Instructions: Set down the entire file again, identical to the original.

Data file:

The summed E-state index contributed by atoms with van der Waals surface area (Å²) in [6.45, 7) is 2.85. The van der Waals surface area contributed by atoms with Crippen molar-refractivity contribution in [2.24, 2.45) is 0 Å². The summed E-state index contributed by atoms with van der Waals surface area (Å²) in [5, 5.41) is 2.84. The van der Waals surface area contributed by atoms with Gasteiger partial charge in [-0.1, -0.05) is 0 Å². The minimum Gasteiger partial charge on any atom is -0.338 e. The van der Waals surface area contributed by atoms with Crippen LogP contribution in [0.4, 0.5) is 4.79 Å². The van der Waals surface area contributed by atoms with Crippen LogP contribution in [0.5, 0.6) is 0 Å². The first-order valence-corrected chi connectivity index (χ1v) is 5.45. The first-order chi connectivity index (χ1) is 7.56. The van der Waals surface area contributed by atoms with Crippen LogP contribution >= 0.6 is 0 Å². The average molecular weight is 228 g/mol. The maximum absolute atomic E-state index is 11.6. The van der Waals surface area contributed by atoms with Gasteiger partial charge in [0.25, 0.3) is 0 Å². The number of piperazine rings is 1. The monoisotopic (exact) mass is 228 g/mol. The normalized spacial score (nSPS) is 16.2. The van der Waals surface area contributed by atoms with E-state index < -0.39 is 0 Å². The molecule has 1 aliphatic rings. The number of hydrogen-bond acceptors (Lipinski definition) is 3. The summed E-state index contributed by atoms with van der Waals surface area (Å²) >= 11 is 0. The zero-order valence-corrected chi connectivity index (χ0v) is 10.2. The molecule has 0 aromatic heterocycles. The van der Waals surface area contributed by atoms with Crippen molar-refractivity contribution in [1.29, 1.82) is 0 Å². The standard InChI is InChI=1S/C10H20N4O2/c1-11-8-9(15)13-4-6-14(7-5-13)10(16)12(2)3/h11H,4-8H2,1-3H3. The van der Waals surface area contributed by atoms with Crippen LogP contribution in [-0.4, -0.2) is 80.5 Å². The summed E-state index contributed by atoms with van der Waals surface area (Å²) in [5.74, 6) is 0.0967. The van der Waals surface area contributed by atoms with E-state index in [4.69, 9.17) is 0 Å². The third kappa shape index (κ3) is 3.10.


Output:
The summed E-state index contributed by atoms with van der Waals surface area (Å²) in [6.45, 7) is 2.85. The van der Waals surface area contributed by atoms with Crippen molar-refractivity contribution in [2.24, 2.45) is 0 Å². The summed E-state index contributed by atoms with van der Waals surface area (Å²) in [5, 5.41) is 2.84. The van der Waals surface area contributed by atoms with Gasteiger partial charge in [-0.1, -0.05) is 0 Å². The minimum Gasteiger partial charge on any atom is -0.338 e. The van der Waals surface area contributed by atoms with Crippen LogP contribution in [0.4, 0.5) is 4.79 Å². The van der Waals surface area contributed by atoms with Crippen LogP contribution in [0.5, 0.6) is 0 Å². The first-order valence-corrected chi connectivity index (χ1v) is 5.45. The first-order chi connectivity index (χ1) is 7.56. The van der Waals surface area contributed by atoms with Crippen LogP contribution >= 0.6 is 0 Å². The average molecular weight is 228 g/mol. The maximum absolute atomic E-state index is 11.6. The van der Waals surface area contributed by atoms with Gasteiger partial charge in [0.25, 0.3) is 0 Å². The number of piperazine rings is 1. The monoisotopic (exact) mass is 228 g/mol. The normalized spacial score (nSPS) is 16.2. The van der Waals surface area contributed by atoms with E-state index < -0.39 is 0 Å². The molecule has 1 aliphatic rings. The number of hydrogen-bond acceptors (Lipinski definition) is 3. The summed E-state index contributed by atoms with van der Waals surface area (Å²) >= 11 is 0. The zero-order valence-corrected chi connectivity index (χ0v) is 10.2. The molecule has 0 aromatic heterocycles. The van der Waals surface area contributed by atoms with Crippen molar-refractivity contribution in [1.29, 1.82) is 0 Å². The standard InChI is InChI=1S/C10H20N4O2/c1-11-8-9(15)13-4-6-14(7-5-13)10(16)12(2)3/h11H,4-8H2,1-3H3. The van der Waals surface area contributed by atoms with Crippen LogP contribution in [-0.4, -0.2) is 80.5 Å². The summed E-state index contributed by atoms with van der Waals surface area (Å²) in [5.74, 6) is 0.0967. The van der Waals surface area contributed by atoms with E-state index in [4.69, 9.17) is 0 Å². The third kappa shape index (κ3) is 3.10.